Lawmakers rally to reform laws that will reduce unfair convictions

Craig D. Frazier | 10/2/2014, 3:18 p.m.

“When it comes to justice, we should have a system in place that allows us to find the truth, as opposed to prosecutors or defense teams trying to win a case,” said City Council Member Andy King, along with activists, labor leaders and elected officials at a rally outside the Bronx Civil Courthouse Monday. The Black, Latino and Asian Caucus co-chair wants to repeal and replace Article 240 of the Criminal Procedure Law. The law allows prosecutors to withhold evidence in criminal cases until trial. Criminal justice critics claim the law leads to many false guilty pleas.

State Sen. Ruth Hassell-Thompson and Archbishop Bishop Angelo Rosario joined members who represented New York State Defenders, the New York State Association of Criminal Defense Lawyers-Brooklyn Defenders, United States Veterans and the National Latino Law Officers Association. They marched from Hostos Community College on 149th Street and the Grand Concourse to the courthouse.

A proposal for a new bill passed in the Assembly but failed in the state Senate. Assemblyman Luis Sepulveda said the existing law is part of a system that encourages convictions rather than justice.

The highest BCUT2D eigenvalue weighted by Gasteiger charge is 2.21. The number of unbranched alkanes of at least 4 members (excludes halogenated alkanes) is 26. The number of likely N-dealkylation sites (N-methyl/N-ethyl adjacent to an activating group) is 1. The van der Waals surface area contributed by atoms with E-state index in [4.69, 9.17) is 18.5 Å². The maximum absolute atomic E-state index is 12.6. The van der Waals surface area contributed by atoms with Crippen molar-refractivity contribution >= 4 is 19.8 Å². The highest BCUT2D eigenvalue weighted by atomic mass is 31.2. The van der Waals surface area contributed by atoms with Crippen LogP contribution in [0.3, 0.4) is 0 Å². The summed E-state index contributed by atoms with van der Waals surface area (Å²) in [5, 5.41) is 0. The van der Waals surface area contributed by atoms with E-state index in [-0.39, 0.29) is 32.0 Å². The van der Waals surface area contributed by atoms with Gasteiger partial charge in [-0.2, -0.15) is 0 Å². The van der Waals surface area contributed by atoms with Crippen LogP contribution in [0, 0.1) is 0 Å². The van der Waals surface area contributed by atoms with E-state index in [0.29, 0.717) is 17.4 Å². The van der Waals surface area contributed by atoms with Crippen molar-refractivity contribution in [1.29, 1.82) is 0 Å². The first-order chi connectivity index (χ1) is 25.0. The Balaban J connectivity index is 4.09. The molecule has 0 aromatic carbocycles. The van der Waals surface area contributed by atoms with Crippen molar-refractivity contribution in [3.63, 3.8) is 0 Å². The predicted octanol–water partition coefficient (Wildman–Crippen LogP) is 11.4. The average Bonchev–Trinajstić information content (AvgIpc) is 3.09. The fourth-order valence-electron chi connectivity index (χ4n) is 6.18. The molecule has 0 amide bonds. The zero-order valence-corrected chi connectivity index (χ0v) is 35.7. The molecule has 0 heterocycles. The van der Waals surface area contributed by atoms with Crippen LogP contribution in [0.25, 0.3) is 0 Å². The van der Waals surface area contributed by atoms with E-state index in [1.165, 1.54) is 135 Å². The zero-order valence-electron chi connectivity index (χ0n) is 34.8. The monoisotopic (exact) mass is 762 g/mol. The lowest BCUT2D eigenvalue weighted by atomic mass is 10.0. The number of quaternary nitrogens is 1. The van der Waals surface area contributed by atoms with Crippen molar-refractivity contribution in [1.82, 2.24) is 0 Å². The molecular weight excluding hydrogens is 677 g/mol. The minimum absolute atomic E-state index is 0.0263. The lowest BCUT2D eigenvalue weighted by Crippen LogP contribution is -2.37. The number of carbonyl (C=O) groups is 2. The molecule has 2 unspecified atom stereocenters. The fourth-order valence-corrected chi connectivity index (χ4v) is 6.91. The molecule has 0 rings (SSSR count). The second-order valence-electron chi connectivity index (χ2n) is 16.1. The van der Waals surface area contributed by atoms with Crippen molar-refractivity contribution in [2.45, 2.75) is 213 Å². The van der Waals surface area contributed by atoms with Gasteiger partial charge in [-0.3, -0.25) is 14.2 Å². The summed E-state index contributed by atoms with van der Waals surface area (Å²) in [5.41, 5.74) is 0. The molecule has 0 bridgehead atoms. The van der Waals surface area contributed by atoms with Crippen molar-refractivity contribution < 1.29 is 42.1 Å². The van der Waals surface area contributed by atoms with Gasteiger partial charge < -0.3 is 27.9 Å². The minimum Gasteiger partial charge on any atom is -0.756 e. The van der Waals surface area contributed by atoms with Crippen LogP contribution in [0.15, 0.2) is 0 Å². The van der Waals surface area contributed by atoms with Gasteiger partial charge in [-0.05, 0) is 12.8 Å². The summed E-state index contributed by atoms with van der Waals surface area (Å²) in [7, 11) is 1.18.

“The criminal justice system believes that the only way you measure success is by the number of criminal convictions that you have,” said Sepulveda. “That is the problem we have with the criminal justice system in this state.”

King believes that reforming the CPL would make sense because it would save money, it would save resources and it would save lives. “We have to recognize that there are statutory changes that need to be made so that we can give our public defenders the tools they need to better represent their clients,” said King. “If we reformed the discovery process, public defenders would be able to properly and effectively counsel their clients, and far more innocent people would not have to spend time in jail. Clients would be able to arrive at informed decisions about how to proceed in their case at the early stages.”